One of my main goals last year, photographically, was to shoot more ‘bears in the landscape’ style shots; images such as this one were what I was really after. Of course, that doesn’t mean I would pass up an opportunity to fill the frame with a bear like this, either.
This kind of image is all about the bear; power, size and vitality. The bears in the landscape speak a little more about place. Fascinating subject, place.
I just got back from a trip to Denali National Park and Preserve, where I spent some time in a cabin in the woods, by a fire, trying to stay warm. The day we skied in to the park, the temperatures plummeted, from the 0 to – 5 degreeF range to minus 40 and minus 45. The experience of the Alaska backcountry at that kind of temperature is something else.
It was a cool experience, hanging out with my friend, Erik DeLuca, music composer from Virginia, while he concentrated on doing some soundscape recordings and trying his best to experience a ‘sense of place’ in a landscape like this. We chatted a lot about what that means, what it does for us, and why it might be important. I commandeered Erik’s book, “Place: A Short Introduction“, (author: Tim Cresswell) and read over it during the long dark nights. It’s interesting stuff. (more…)
I generally avoid articles built from numbered lists. The Top 8 anything is generally little more than billboardian nonsense.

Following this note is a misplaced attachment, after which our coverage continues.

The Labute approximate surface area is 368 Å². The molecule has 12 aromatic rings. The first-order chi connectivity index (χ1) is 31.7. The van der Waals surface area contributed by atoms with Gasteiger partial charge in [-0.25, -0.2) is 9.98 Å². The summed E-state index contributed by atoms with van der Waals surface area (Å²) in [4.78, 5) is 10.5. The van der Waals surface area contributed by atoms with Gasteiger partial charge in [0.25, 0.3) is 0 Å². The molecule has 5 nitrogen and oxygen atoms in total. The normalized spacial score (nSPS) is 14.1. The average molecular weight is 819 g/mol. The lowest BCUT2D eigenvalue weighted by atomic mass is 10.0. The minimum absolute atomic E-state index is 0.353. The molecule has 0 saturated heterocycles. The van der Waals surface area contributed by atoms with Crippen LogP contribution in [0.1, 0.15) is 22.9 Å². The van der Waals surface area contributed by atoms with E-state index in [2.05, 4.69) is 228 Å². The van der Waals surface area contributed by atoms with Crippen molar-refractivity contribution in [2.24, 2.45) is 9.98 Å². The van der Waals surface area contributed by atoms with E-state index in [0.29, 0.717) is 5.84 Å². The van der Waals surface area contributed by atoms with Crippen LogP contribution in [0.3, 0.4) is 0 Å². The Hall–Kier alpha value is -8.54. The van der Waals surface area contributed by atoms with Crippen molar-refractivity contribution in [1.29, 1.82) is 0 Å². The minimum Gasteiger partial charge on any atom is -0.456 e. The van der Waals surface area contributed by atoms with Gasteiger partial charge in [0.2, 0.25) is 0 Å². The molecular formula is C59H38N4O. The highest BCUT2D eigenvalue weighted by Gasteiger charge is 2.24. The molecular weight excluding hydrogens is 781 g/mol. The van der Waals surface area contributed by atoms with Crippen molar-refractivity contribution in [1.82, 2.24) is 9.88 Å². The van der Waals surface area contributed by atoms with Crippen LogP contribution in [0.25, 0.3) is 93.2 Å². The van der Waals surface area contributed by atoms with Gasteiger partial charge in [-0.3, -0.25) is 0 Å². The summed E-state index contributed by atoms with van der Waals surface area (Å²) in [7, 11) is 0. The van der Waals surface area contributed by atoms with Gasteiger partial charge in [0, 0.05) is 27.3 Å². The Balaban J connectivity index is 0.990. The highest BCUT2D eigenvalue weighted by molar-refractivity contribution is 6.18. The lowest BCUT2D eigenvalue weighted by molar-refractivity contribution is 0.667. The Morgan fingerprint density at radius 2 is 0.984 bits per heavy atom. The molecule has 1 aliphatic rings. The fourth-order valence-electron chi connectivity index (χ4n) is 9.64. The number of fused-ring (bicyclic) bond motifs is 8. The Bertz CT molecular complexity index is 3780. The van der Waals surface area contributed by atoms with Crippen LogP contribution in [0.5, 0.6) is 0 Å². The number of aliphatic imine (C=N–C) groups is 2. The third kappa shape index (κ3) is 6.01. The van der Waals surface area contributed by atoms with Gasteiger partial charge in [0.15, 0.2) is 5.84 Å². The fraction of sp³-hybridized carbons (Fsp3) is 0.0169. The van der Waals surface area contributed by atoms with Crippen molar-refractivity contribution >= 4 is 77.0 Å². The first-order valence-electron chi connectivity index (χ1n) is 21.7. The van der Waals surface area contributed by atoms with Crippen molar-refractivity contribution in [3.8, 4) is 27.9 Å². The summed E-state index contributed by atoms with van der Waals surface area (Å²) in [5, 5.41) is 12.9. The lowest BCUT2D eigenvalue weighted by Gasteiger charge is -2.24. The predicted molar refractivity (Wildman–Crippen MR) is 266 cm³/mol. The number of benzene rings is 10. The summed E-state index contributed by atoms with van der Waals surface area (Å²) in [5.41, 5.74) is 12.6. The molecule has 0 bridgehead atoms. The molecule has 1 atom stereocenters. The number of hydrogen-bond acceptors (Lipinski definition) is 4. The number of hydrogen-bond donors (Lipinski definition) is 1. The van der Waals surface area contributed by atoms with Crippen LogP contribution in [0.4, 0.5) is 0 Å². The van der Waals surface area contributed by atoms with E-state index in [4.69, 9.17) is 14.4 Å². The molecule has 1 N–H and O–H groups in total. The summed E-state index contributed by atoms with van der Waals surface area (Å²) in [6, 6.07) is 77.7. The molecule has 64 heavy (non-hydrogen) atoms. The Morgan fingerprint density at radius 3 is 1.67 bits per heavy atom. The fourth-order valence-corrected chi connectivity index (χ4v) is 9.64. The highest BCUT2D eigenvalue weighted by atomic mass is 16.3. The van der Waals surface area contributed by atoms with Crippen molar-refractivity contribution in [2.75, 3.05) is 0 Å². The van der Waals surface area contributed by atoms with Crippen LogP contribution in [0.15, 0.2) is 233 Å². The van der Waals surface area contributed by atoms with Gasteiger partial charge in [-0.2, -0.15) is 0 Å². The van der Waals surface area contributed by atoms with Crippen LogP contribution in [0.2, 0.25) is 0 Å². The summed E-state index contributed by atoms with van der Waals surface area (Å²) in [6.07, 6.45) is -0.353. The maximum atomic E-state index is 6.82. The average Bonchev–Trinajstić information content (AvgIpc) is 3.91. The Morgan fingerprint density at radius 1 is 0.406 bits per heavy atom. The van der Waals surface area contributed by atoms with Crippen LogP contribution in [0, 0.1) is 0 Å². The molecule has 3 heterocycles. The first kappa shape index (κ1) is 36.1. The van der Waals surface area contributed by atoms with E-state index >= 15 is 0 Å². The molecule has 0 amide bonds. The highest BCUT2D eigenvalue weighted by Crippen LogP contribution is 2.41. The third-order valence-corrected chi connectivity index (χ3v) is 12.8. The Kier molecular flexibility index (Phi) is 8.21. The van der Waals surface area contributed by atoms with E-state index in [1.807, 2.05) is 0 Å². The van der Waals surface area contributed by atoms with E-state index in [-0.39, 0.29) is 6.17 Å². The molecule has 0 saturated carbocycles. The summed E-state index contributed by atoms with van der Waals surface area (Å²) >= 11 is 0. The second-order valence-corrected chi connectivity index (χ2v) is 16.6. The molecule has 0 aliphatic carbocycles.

That said, I read with some interest 12 things you were not taught in school about creative thinking: I’ll ignore the perfect opportunity to comment about the very clear LACK of creative thinking in the article’s title. For now.
The article is by Michael Michalko, “one of the most highly acclaimed creativity experts in the world and author of the best sellers Thinkertoys (A Handbook of Business Creativity), ThinkPak (A Brainstorming Card Deck), and Cracking Creativity (The Secrets Of Creative Genius)” - hhhmmm …. I’m seeing a pattern here.
I think perhaps the biggest ‘myth’ we hold about creative thinking is something that comes from this article and others like it. (more…)
A few quick updates: though nothing is ‘final’ on the interwebs, it seems; the internet goes to infinity, I suppose.
The end of every summer/fall I’m busy with office work, paper work, reports, emails, photo editing, processing, prints, website updates, website tweaks, writing, photo submissions (Oh, how I detest that word “submissions”; yet it’s so wonderfully apt, isn’t it?) and heaven knows what else. It’s not so much fun, but (apparently) it has to be done.
Lately, here’s a few of the projects I’ve been dealing with and fires I’ve put out. Many more to come.
For regular readers here, you might well know of the photo tours and guiding I do with Expeditions Alaska. I’ve just now set up a page to compliment those photo tours here on Skolai Images, and you can be the first to visit by clicking here: Alaska Photo Tours.
I’m currently booking 3 photo tours: the ever popular grizzly bears in the fall tour (2×1 week tours), both of which are almost full for 2012. I’m also booking 2 Alaska aurora borealis photo tours for winter/spring in 2012; March and April. And the Skolai Pass Alaska landscapes backcountry tour is a great summertime trip; July and August seem to be the popular dates for that trip.
You can find all the info you might want, and links and pictures, over on the new Alaska Photo Tours page.
Give me a call or drop me an email if you’re interested. Thanks so much.